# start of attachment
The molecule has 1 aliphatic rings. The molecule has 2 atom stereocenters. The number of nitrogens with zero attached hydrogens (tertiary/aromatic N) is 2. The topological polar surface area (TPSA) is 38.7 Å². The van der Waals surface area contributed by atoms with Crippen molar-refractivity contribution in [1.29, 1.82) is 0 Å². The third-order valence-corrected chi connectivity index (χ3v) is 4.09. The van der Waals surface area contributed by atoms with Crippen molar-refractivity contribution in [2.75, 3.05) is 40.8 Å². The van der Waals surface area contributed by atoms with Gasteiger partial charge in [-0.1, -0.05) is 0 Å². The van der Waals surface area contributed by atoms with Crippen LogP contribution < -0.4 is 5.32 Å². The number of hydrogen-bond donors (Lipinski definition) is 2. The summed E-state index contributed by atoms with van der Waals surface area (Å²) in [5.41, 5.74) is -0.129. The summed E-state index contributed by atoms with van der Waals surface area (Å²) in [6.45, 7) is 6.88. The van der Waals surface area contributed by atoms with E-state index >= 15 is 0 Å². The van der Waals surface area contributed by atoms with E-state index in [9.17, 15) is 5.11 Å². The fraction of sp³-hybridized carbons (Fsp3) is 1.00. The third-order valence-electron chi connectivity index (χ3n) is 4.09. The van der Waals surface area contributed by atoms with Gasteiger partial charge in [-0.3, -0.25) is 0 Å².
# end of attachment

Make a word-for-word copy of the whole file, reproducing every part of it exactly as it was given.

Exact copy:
The molecule has 1 aliphatic rings. The molecule has 2 atom stereocenters. The number of nitrogens with zero attached hydrogens (tertiary/aromatic N) is 2. The topological polar surface area (TPSA) is 38.7 Å². The van der Waals surface area contributed by atoms with Crippen molar-refractivity contribution in [1.29, 1.82) is 0 Å². The third-order valence-corrected chi connectivity index (χ3v) is 4.09. The van der Waals surface area contributed by atoms with Crippen molar-refractivity contribution in [2.75, 3.05) is 40.8 Å². The van der Waals surface area contributed by atoms with Gasteiger partial charge in [-0.1, -0.05) is 0 Å². The van der Waals surface area contributed by atoms with Crippen LogP contribution < -0.4 is 5.32 Å². The number of hydrogen-bond donors (Lipinski definition) is 2. The summed E-state index contributed by atoms with van der Waals surface area (Å²) in [5.41, 5.74) is -0.129. The summed E-state index contributed by atoms with van der Waals surface area (Å²) in [6.45, 7) is 6.88. The van der Waals surface area contributed by atoms with E-state index >= 15 is 0 Å². The van der Waals surface area contributed by atoms with E-state index in [9.17, 15) is 5.11 Å². The fraction of sp³-hybridized carbons (Fsp3) is 1.00. The third-order valence-electron chi connectivity index (χ3n) is 4.09. The van der Waals surface area contributed by atoms with Gasteiger partial charge in [-0.3, -0.25) is 0 Å².